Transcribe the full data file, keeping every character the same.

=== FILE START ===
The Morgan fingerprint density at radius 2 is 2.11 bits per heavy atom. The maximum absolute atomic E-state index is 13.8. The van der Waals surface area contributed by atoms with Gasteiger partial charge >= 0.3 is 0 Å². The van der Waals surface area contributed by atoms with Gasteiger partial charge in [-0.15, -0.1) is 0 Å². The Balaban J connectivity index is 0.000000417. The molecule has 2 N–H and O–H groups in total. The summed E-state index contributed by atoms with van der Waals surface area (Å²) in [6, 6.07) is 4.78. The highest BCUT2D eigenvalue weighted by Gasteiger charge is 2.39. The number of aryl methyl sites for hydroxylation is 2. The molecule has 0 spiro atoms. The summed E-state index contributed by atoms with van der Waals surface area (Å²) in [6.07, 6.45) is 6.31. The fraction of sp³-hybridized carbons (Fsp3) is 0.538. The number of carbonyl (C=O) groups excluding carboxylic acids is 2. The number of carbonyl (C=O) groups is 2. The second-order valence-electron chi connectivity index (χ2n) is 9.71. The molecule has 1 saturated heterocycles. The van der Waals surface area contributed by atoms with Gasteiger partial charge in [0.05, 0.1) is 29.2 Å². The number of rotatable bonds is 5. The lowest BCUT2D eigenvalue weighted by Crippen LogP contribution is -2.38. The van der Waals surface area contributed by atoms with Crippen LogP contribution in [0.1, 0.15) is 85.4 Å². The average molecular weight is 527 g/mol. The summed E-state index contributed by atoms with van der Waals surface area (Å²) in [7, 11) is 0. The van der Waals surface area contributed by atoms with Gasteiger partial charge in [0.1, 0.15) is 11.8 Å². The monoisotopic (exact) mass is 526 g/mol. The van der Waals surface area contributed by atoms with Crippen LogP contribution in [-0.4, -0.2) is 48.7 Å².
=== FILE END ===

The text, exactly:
The Morgan fingerprint density at radius 2 is 2.11 bits per heavy atom. The maximum absolute atomic E-state index is 13.8. The van der Waals surface area contributed by atoms with Gasteiger partial charge >= 0.3 is 0 Å². The van der Waals surface area contributed by atoms with Gasteiger partial charge in [-0.15, -0.1) is 0 Å². The Balaban J connectivity index is 0.000000417. The molecule has 2 N–H and O–H groups in total. The summed E-state index contributed by atoms with van der Waals surface area (Å²) in [6, 6.07) is 4.78. The highest BCUT2D eigenvalue weighted by Gasteiger charge is 2.39. The number of aryl methyl sites for hydroxylation is 2. The molecule has 0 spiro atoms. The summed E-state index contributed by atoms with van der Waals surface area (Å²) in [6.07, 6.45) is 6.31. The fraction of sp³-hybridized carbons (Fsp3) is 0.538. The number of carbonyl (C=O) groups excluding carboxylic acids is 2. The number of carbonyl (C=O) groups is 2. The second-order valence-electron chi connectivity index (χ2n) is 9.71. The molecule has 1 saturated heterocycles. The van der Waals surface area contributed by atoms with Gasteiger partial charge in [0.05, 0.1) is 29.2 Å². The number of rotatable bonds is 5. The lowest BCUT2D eigenvalue weighted by Crippen LogP contribution is -2.38. The van der Waals surface area contributed by atoms with Crippen LogP contribution in [0.1, 0.15) is 85.4 Å². The average molecular weight is 527 g/mol. The summed E-state index contributed by atoms with van der Waals surface area (Å²) in [7, 11) is 0. The van der Waals surface area contributed by atoms with Gasteiger partial charge in [0.1, 0.15) is 11.8 Å². The monoisotopic (exact) mass is 526 g/mol. The van der Waals surface area contributed by atoms with Crippen LogP contribution in [-0.4, -0.2) is 48.7 Å².